A waiting room is a form of torture. I was convinced of this even before I stepped foot in the hospital, and definitely was even more so after entering the McAllen Medical Center. This was because, as I sat there, ruminating on what could or could not happen, the drone of the A/C unit began to get on my nerves, and the silence penetrated me like a knife attempting to puncture the eye of a needle. I hate to admit it, but I squirmed—not only because I anticipated something bad happening, but because I believed I was stupid for being here in the first place.
Remain calm, I remember thinking. Everything will be just fine.
But would it, though? Would the doctor not come in and see right through me—see all my doubts, my fears, my worries? It seemed likely, since at times I was transparent as glass, but I couldn’t know. I didn’t want to know, to be perfectly honest.
This was why, when the door opened and a tall black man walked in, I froze.
“Mister… McAllen?” he asked as he looked down at my file.
“Yes, sir?” I asked.
“My name is Doctor Miguel Jackson. I’m here to discuss whatever issues you feel you may have today.”
“I see you’re a bit nervous,” he said as he walked into the room and then sat down upon a rolling stool. “Your blood pressure was also a bit high when you came in. Are you feeling any better?”
“I’m terrified,” I admitted, and laughed.
“Of what?” Doctor Jackson frowned.
“Of being here. With you. In this office.”
“I’m sorry to hear that. I can assure you that we’ll get to the root of the problem you’ve come in for today.” He wheeled himself over to a computer and then punched a series of keys, rather jarringly at that, before leaning forward and saying, “You’re here because you’ve been experiencing heightened anxiety issues?”
“Yuh… Yes sir. I am.”
“Tell me: what are you anxious about?”
“Everything,” I admitted.
The doctor raised a brow.
Sighing, I reached up to press a hand over my mouth, then inhaled a long, deep breath before lifting my eyes and saying, “I just got here.”
“Where? The hospital?”
“That’s a pretty drastic move. Tell me, though: why are you here? It says on your chart that you’re a full-time student. Couldn’t you have enrolled in a school in the area you were from?”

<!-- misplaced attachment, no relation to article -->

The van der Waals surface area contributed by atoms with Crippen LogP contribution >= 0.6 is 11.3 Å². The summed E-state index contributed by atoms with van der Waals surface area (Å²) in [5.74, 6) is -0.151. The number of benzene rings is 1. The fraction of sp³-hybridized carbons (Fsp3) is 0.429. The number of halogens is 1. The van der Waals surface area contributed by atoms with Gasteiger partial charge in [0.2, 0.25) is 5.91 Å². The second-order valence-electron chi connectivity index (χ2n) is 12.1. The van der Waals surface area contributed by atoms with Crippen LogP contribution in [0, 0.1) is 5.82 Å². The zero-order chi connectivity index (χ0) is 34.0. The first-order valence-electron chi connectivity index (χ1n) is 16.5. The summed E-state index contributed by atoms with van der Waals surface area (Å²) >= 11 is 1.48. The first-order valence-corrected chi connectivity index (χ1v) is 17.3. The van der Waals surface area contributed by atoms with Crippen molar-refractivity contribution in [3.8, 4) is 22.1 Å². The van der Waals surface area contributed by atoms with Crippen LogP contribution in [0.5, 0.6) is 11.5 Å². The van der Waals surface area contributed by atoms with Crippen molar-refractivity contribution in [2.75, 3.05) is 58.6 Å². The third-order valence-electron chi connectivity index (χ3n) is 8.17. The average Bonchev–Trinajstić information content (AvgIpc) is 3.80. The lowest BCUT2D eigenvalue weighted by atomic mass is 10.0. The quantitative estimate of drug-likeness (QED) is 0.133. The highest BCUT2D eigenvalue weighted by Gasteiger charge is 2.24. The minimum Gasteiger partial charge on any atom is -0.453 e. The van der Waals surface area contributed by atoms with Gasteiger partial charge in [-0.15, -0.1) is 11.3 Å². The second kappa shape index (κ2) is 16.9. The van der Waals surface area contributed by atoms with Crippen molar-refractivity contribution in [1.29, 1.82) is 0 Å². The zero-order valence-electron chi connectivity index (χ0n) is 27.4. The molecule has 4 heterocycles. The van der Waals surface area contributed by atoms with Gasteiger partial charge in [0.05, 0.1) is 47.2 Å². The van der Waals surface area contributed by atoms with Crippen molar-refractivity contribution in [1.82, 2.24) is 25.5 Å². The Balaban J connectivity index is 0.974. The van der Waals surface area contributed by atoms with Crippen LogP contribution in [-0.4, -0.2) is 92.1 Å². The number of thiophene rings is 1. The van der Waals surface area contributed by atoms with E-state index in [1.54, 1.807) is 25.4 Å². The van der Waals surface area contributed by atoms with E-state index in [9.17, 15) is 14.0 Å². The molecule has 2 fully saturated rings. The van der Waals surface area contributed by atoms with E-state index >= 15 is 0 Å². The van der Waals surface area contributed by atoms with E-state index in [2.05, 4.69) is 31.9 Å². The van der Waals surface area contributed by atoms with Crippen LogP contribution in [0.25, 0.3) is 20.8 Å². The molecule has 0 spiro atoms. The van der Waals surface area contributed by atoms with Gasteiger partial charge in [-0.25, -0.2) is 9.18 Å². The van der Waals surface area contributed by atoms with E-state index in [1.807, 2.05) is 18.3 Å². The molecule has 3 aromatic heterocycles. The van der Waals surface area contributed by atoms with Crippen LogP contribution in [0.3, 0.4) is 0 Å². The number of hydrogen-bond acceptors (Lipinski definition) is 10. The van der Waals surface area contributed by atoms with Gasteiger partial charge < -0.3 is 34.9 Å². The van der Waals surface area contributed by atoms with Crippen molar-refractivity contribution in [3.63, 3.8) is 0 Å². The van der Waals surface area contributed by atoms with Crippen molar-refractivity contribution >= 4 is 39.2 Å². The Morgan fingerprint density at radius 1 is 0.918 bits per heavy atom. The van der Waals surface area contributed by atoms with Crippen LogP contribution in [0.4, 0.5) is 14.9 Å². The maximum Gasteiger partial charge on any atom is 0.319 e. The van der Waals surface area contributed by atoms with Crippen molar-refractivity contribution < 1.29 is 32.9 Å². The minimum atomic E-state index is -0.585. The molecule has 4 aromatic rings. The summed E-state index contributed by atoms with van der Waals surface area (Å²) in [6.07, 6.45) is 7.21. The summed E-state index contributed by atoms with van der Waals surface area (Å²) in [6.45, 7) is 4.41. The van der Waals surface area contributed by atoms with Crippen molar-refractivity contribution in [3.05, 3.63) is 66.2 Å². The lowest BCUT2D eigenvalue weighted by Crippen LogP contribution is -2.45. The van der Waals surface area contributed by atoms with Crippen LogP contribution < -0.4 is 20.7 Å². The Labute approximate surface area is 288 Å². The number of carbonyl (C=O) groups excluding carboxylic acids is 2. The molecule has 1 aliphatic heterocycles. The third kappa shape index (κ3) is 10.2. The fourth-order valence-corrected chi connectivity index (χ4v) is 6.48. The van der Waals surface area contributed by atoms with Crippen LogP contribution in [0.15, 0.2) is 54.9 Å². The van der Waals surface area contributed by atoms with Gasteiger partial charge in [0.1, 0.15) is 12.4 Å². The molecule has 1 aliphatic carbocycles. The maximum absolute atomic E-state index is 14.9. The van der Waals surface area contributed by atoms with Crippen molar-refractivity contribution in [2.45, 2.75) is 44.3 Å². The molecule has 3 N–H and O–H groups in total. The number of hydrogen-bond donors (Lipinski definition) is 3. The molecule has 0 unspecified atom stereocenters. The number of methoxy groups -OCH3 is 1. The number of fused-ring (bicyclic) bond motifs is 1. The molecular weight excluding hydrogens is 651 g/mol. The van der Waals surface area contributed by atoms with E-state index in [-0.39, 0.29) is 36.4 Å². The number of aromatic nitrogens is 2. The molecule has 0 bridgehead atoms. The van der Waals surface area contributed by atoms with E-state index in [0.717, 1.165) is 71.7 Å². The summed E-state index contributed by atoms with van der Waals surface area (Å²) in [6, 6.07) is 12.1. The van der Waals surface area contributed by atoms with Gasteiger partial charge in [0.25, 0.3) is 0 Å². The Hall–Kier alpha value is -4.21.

“I… I don’t…”
The doctor frowned at me.
I sighed once more. “I’m sorry,” I said. “I guess I’ll just come out and admit it.”
“My parents. They… well… terrorized me. Growing up, I mean.”
It was here that I remember looking at him—and trying, without success, to keep my emotional barriers from crumbling around me. It was like watching stars fall into the atmosphere, only to strike the walls of the most beautiful palace to ever be built; and as the marbling fell slowly but surely into the sea of despair, I was left to watch, for it was here—in this hour, in this place—that I knew that my emotions were going to get the best of me.
I swallowed. Trembled. Then slowly but surely said, “They… yelled at me. Scolded me. Threatened me.”
“Threatened you?” the doctor asked.
I responded with a nod.
“In what way?” he continued.
“My dad was prone to carrying a gun around the house,” I said. “He’d… beat my mother at times; and when I tried to intervene sometimes, he… well… hit me, too.”
“You are aware that any time a parent does what you’re describing to a child that it’s considered abuse, right, Mister McAllen?”
“I—” I started to say. “I don’t—”
Then, I stopped.
It hadn’t dawned upon me until that moment—when, while sitting there, looking Doctor Jackson in the eyes, it came shooting toward me: a silver bullet in the night. Striking the beast head-on, it revealed it for all it was worth; and, it could be said, in all its horrible glory.
Why hadn’t I been able to see it before? Why wasn’t I able to admit it until that moment?
I, Dean McAllen was abused as a child? How was that possible? Was it even true? And if it was true, had I heard it correctly?
Of course you did, my conscience said. You just don’t want to believe it.
Why didn’t I, though? Was there a reason? A cause? A certainty that I didn’t want to admit? Why, of all things, did I not want to believe this man who seemed to know it all?
While staring at him, waiting for either me or him to respond, a tightness seized my chest, and a slate that had once been blank ran red.
“Mister McAllen?” the man asked.
“Yuh… Yes?” I asked, swallowing the ever-thickening lump in my throat.
“Are you all right?”
“It’s just—” I started. “I wasn’t… I didn’t—”
“Believe you were abused,” the doctor said, and nodded. “It’s common for victims of abuse to not see that they were—at least, not until they are told, sometimes even not then. It’s a coping mechanism they develop in order to normalize the horrible events taking place.”
“But… I wasn’t…”
“Hurt… that badly.”
“That’s the other thing,” the doctor said. “Victims of childhood abuse almost always compare their experiences to others. Sometimes they claim that others had it worse than them, so they downplay their own experiences. Others think that, if something in particular didn’t happen to them, they don’t feel like they deserve to feel the way they do.” The man pauses and leans forward to examine me from behind his thick-framed glasses. “I will tell you right now, Mister McAllen, that you have a right to feel that you’ve been wronged. No child should have to endure any type of abuse or neglect from their parents.”
“Thu… Thank you,” I managed.
“Do you need access to a counselor, by chance? Or did you just want to try treatment?”
“I… don’t think I’m ready to face what I’ve gone through yet,” I said. “It’s still so fresh, so… so close.”
“I understand,” he says.
And with that, he rolled back to his computer, then proceeded to type onto his keyboard.